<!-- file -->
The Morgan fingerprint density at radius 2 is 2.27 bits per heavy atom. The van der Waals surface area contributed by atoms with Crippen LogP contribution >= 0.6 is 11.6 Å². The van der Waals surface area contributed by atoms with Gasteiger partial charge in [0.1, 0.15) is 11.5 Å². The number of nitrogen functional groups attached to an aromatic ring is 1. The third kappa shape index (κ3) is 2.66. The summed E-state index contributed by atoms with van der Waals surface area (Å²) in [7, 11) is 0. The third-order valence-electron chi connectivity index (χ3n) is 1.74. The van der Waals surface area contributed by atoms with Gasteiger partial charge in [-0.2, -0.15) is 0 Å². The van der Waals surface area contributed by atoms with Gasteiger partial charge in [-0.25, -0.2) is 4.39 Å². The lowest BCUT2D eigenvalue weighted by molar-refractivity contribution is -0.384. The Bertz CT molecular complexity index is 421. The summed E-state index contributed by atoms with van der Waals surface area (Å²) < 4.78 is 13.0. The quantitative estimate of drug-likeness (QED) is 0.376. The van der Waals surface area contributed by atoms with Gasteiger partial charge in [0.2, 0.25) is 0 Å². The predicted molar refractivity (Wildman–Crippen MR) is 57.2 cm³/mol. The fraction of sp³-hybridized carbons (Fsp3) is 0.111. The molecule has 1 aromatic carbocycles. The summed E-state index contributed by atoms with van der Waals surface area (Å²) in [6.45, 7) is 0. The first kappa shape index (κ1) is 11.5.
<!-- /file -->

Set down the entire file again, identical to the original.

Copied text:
The Morgan fingerprint density at radius 2 is 2.27 bits per heavy atom. The van der Waals surface area contributed by atoms with Crippen LogP contribution >= 0.6 is 11.6 Å². The van der Waals surface area contributed by atoms with Gasteiger partial charge in [0.1, 0.15) is 11.5 Å². The number of nitrogen functional groups attached to an aromatic ring is 1. The third kappa shape index (κ3) is 2.66. The summed E-state index contributed by atoms with van der Waals surface area (Å²) in [7, 11) is 0. The third-order valence-electron chi connectivity index (χ3n) is 1.74. The van der Waals surface area contributed by atoms with Gasteiger partial charge in [-0.2, -0.15) is 0 Å². The van der Waals surface area contributed by atoms with Gasteiger partial charge in [-0.25, -0.2) is 4.39 Å². The lowest BCUT2D eigenvalue weighted by molar-refractivity contribution is -0.384. The Bertz CT molecular complexity index is 421. The summed E-state index contributed by atoms with van der Waals surface area (Å²) < 4.78 is 13.0. The quantitative estimate of drug-likeness (QED) is 0.376. The van der Waals surface area contributed by atoms with Gasteiger partial charge in [0.2, 0.25) is 0 Å². The predicted molar refractivity (Wildman–Crippen MR) is 57.2 cm³/mol. The fraction of sp³-hybridized carbons (Fsp3) is 0.111. The molecule has 1 aromatic carbocycles. The summed E-state index contributed by atoms with van der Waals surface area (Å²) in [6.45, 7) is 0. The first kappa shape index (κ1) is 11.5.